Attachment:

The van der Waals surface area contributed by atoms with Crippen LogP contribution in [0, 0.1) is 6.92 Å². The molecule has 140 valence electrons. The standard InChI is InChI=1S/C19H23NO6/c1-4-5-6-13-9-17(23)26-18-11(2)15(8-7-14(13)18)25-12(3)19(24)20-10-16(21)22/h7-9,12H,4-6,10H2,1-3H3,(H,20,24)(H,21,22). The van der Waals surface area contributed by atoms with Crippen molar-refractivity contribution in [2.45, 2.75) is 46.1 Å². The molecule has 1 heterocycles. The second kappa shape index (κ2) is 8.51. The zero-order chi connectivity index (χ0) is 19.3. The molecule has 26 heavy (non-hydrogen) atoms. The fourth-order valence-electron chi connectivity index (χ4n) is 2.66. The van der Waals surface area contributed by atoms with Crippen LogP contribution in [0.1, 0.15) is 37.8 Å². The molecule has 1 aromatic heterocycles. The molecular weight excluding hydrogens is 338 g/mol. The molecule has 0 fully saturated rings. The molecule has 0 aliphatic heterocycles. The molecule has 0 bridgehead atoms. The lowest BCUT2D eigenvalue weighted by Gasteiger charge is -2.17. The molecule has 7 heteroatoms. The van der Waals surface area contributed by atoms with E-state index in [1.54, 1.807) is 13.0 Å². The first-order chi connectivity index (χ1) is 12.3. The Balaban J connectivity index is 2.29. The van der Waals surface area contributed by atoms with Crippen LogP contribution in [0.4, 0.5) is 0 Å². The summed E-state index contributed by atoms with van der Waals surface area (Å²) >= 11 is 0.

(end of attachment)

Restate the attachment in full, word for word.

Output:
The van der Waals surface area contributed by atoms with Crippen LogP contribution in [0, 0.1) is 6.92 Å². The molecule has 140 valence electrons. The standard InChI is InChI=1S/C19H23NO6/c1-4-5-6-13-9-17(23)26-18-11(2)15(8-7-14(13)18)25-12(3)19(24)20-10-16(21)22/h7-9,12H,4-6,10H2,1-3H3,(H,20,24)(H,21,22). The van der Waals surface area contributed by atoms with Crippen molar-refractivity contribution in [2.45, 2.75) is 46.1 Å². The molecule has 1 heterocycles. The second kappa shape index (κ2) is 8.51. The zero-order chi connectivity index (χ0) is 19.3. The molecule has 26 heavy (non-hydrogen) atoms. The fourth-order valence-electron chi connectivity index (χ4n) is 2.66. The van der Waals surface area contributed by atoms with Crippen LogP contribution in [0.1, 0.15) is 37.8 Å². The molecule has 1 aromatic heterocycles. The molecular weight excluding hydrogens is 338 g/mol. The molecule has 0 fully saturated rings. The molecule has 0 aliphatic heterocycles. The molecule has 0 bridgehead atoms. The lowest BCUT2D eigenvalue weighted by Gasteiger charge is -2.17. The molecule has 7 heteroatoms. The van der Waals surface area contributed by atoms with E-state index in [1.54, 1.807) is 13.0 Å². The first-order chi connectivity index (χ1) is 12.3. The Balaban J connectivity index is 2.29. The van der Waals surface area contributed by atoms with Crippen LogP contribution in [0.4, 0.5) is 0 Å². The summed E-state index contributed by atoms with van der Waals surface area (Å²) >= 11 is 0.